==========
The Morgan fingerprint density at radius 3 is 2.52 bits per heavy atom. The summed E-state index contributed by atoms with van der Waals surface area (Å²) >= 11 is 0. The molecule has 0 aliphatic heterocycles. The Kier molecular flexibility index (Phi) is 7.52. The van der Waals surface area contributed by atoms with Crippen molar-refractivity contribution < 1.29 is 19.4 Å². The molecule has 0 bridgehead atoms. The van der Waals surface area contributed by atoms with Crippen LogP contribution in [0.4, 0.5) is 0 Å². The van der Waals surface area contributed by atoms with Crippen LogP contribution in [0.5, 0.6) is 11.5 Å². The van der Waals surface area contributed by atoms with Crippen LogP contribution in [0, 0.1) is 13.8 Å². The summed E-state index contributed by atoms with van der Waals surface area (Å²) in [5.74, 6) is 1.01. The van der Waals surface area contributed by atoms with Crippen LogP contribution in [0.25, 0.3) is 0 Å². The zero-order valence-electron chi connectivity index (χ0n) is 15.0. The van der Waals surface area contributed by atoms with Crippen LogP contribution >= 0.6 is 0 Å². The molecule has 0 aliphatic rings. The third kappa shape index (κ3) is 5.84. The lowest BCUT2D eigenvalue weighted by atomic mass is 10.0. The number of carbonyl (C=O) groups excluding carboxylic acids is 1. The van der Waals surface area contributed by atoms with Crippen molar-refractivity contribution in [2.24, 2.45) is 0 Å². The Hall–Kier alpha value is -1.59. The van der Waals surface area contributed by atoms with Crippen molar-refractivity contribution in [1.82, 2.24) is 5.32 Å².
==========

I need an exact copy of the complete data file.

The Morgan fingerprint density at radius 3 is 2.52 bits per heavy atom. The summed E-state index contributed by atoms with van der Waals surface area (Å²) >= 11 is 0. The molecule has 0 aliphatic heterocycles. The Kier molecular flexibility index (Phi) is 7.52. The van der Waals surface area contributed by atoms with Crippen molar-refractivity contribution < 1.29 is 19.4 Å². The molecule has 0 bridgehead atoms. The van der Waals surface area contributed by atoms with Crippen LogP contribution in [0.4, 0.5) is 0 Å². The van der Waals surface area contributed by atoms with Crippen LogP contribution in [0.5, 0.6) is 11.5 Å². The van der Waals surface area contributed by atoms with Crippen LogP contribution in [0, 0.1) is 13.8 Å². The summed E-state index contributed by atoms with van der Waals surface area (Å²) in [5.74, 6) is 1.01. The van der Waals surface area contributed by atoms with Crippen LogP contribution in [0.25, 0.3) is 0 Å². The zero-order valence-electron chi connectivity index (χ0n) is 15.0. The van der Waals surface area contributed by atoms with Crippen LogP contribution >= 0.6 is 0 Å². The molecule has 0 aliphatic rings. The third kappa shape index (κ3) is 5.84. The lowest BCUT2D eigenvalue weighted by atomic mass is 10.0. The number of carbonyl (C=O) groups excluding carboxylic acids is 1. The van der Waals surface area contributed by atoms with Crippen molar-refractivity contribution in [2.24, 2.45) is 0 Å². The Hall–Kier alpha value is -1.59. The van der Waals surface area contributed by atoms with Crippen molar-refractivity contribution in [1.82, 2.24) is 5.32 Å².